Read a grower’s response to the first USDA Citrus Forecast and thoughts for the season.


In the first half of October, the first USDA Citrus Forecast came out, and it raised a stir in the Florida citrus industry. Industry leaders like Florida Ag Commissioner Adam Putnam and Citrus Mutual, the largest citrus growers’ group, questioned the accuracy of the first USDA Citrus Forecast in light of Hurricane Irma. The USDA responded to that skepticism, and a Florida citrus grower has as well. Read what he had to say in a article, below.

A Grower’s Take on the USDA Citrus Forecast


Grower Kevin Shelfer of Joshua Citrus shared his thoughts on the first USDA Citrus Forecast: “I feel like the (USDA) number is way higher than what I personally think it is,” he said in the article.

The forecast predicted the the season’s end total to be at 54 million boxes, down 21 percent over last year’s end harvest of 68.5 million boxes of citrus. However, despite the huge decrease, growers like Shelfer still believe the latest forecast to be too high. “I had in mind it would probably be in the mid-30s to 40 (million boxes),” he shared.

Shelfer based his estimates on the damage done by Hurricane Irma to his groves in DeSoto County, which the article maintains he estimated to be 50 percent. “The ones on the eastern side of the county got the worst hit,” he said in the article. “We lost 100 percent in a lot of places, especially in our navels and grapefruit. And our earlier varieties were totally lost … We lost all of our tangerines in the eastern part of the county. Back toward the west, we lost navels and some Minneolas, probably about 60 percent, but round oranges seemed to do a lot better in the western part of the county.” He added that he believes that continuing losses—that fruit is still falling off trees in places—could make the totals even lower.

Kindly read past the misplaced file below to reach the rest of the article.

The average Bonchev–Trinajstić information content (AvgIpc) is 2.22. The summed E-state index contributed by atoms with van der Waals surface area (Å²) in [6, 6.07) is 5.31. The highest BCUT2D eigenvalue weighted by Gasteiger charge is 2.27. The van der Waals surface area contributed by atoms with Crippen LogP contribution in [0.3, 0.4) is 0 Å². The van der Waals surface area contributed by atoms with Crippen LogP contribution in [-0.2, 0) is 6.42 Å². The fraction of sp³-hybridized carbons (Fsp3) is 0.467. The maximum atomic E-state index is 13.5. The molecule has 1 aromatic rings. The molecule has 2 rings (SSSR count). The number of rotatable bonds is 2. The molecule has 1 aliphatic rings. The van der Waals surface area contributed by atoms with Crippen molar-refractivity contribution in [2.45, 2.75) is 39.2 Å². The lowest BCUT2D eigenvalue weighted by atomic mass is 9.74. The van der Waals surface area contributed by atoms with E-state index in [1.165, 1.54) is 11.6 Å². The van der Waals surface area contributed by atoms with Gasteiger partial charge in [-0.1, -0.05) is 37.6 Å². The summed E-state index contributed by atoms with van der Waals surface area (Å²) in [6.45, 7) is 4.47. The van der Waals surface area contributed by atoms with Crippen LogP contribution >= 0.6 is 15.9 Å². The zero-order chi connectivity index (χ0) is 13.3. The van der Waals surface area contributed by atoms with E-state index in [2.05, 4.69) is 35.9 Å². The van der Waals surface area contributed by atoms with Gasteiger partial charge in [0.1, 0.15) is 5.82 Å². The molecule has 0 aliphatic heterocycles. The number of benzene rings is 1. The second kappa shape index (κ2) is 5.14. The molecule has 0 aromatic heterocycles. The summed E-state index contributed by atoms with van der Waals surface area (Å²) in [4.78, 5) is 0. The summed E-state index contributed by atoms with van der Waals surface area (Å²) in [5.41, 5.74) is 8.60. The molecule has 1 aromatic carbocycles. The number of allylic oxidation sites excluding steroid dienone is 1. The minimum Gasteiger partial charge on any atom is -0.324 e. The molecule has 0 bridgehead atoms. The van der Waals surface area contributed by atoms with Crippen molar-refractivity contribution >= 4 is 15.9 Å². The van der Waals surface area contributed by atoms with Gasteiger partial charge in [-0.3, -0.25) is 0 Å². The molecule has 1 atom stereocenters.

Grower Optimism


While the low USDA Citrus Forecast and the even lower grower guesstimates are not positive news, Shelfer is still optimistic about the future of Florida’s citrus industry. In the article, he claims his optimism remains “because a lot of people are still planting. We’re still planting trees … I think the future’s very optimistic.”

Griffin Fertilizer is committed to helping both growers and ranchers make sound agronomic and economic decisions in order to maximize the health of their grove and pasture. As a full-service custom dry & liquid fertilizer blender and crop protection product distributor, we will continue our mission to further advance Florida agriculture. For questions or concerns about your farm or pasture, contact us and one of our team will be in touch.